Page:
Why You Should Journal in 2019

Why You Should Journal in 2019

The beginning of a new year always gets me looking back. As I select goals to achieve (or at least try my darndest), I find myself reflecting on where I’ve been.

I love this process.

And the thing that makes it easy? Journals.

Discovering My Life Over Again

Since I was five or six, I’ve kept a diary (and starting in high school, a separate prayer journal). It’s not because I’m super disciplined; there have definitely been seasons when entries were sparse. It’s that for some reason I process life best by writing it down — the feelings, memories, fears, prayers.

One of my journaling traditions is not only listing goals for each new year, but also reading through entries from the last year.

Each time, I’m amazed.

For some reason I process life best by writing it down — the feelings, memories, fears, prayers.

Take this year. (I’m going to keep the details private since, you know, it’s my diary). During the last few days of 2018, I wrote about a resolution to a recent personal conflict.

A few days later I read through all my entries from 2018, per tradition. My diary entries were few and far between, and I was disappointed I hadn’t written more. Then I read through my prayer journal (remember, separate things for me). I discovered I’d written in my prayer journal much more often than my diary in 2018.

And I was shocked to find out how many of my prayers related to the resolution recorded in my latest diary entry.

A Hidden Significance

The conflict that had finally been resolved wasn’t short-lived, like I thought. It had been a prominent theme of 2018. A constant struggle, a constant prayer. Something I cried out to God about so many times, though I forgot just how many.

And then, at the end of the year, in my diary was the recorded resolution, though at the time I wrote it down, I didn’t see its significance.

I never would have been able to literally see that progress if I hadn’t written it down.

Re-reading through everything in one sitting, the significance became so clear. In 2018, doubt and despair regarding this topic turned into hope and joy!

I never would have been able to literally see that progress if I hadn’t written it down. I would never have realized the magnitude of God bringing that resolution about if I hadn’t recorded, then re-read my struggles.

God Tells Us to Remember

There are multiple verses in Scripture that are about remembering what God has done, which tells me that it must be pretty important.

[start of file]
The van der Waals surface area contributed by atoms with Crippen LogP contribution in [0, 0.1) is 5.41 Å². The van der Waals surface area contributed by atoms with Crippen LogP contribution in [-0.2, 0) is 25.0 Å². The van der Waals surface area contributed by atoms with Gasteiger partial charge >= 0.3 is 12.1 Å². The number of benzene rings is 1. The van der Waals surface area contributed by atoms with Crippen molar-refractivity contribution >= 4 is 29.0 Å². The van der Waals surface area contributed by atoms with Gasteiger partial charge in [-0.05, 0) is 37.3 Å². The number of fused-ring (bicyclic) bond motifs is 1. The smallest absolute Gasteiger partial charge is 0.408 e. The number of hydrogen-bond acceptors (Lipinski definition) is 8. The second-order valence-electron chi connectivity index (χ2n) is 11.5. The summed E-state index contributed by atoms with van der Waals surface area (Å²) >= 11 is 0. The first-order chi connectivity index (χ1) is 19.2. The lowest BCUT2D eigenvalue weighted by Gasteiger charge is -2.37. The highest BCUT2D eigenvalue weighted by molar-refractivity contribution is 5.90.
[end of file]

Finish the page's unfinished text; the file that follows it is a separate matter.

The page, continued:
As I can testify from a lifetime of writing stuff down, it makes a difference.

I remember the days of old; I meditate on all that you have done; I ponder the work of your hands. Psalm 143:5

When I look back on every year by reading my diary and prayer journal entries, I am so much more thankful and in awe of God’s consistent movement in my life. I see answers to prayers I had forgotten I ever prayed. I see overarching themes connecting events and inner struggles that seemed random at the time. It’s like getting the chance to zoom out of your own life and examine it from above.

You Can Do This, Too

To anyone reading this, I’m challenging you to journal, too. If you already keep a diary or prayer journal, continue doing it in 2019, no matter how hectic life gets!

There are lots of ways to do this, even if you don’t like to write. Here are just a few ideas:

  • Buy an actual journal. Maybe you’re like me and love going to the book store to select a beautifully-bound book of lined pages that looks, feels and smells just right. If so, treat yo’ self! Get a diary that reflects the vibe you want to bring into 2019 — something lovely (or masculine) that makes you want to write in it. (Don’t forget the perfect pen!)

  • Use your phone or computer. Pen on paper not your thing? Type your reflections into a note or document on your smartphone or laptop. Sometimes I do this when I don’t have time to physically write in my journals. The plus side of using my iPhone notes app is that I can easily include pictures, if one correlates with what I’m writing.

  • Use social media. I’ve seen people openly declare that they’re using a certain Instagram account as a type of journal to record personal memories, daily reflections, accountability posts, etc. I recommend getting real particular about your privacy settings and followers if you do this (because the point of journaling is having the freedom to be 100% honest and real), but if it’s the easiest way for you to “journal,” go for it.

  • A “Blessing Jar.” I’m stealing this idea from my mom, who posted on Facebook recently: “We are about to read through our blessing jar from this past year, and as we do, like every year we realize there were so many blessings along the way that were forgotten.” If you’re a busy person who is definitely not the journaling type, this idea is for you. Set out a jar, pen, and stack of sticky notes somewhere you’ll see it every day. Every time you experience a blessing (or anything you want to remember, for that matter), write one sentence about it and put it in the jar. Both your recording process and year-end read-through will be quick, but you’ll still have the benefit of remembering what God has done for you.

So keep a diary, a jar, an Instagram account — whatever makes it easy to record honest things about your life on a regular basis. Come December when you take a bit of time to look back over everything, you’ll gain so much.

Photo: A snapshot of many of my journals from years past!

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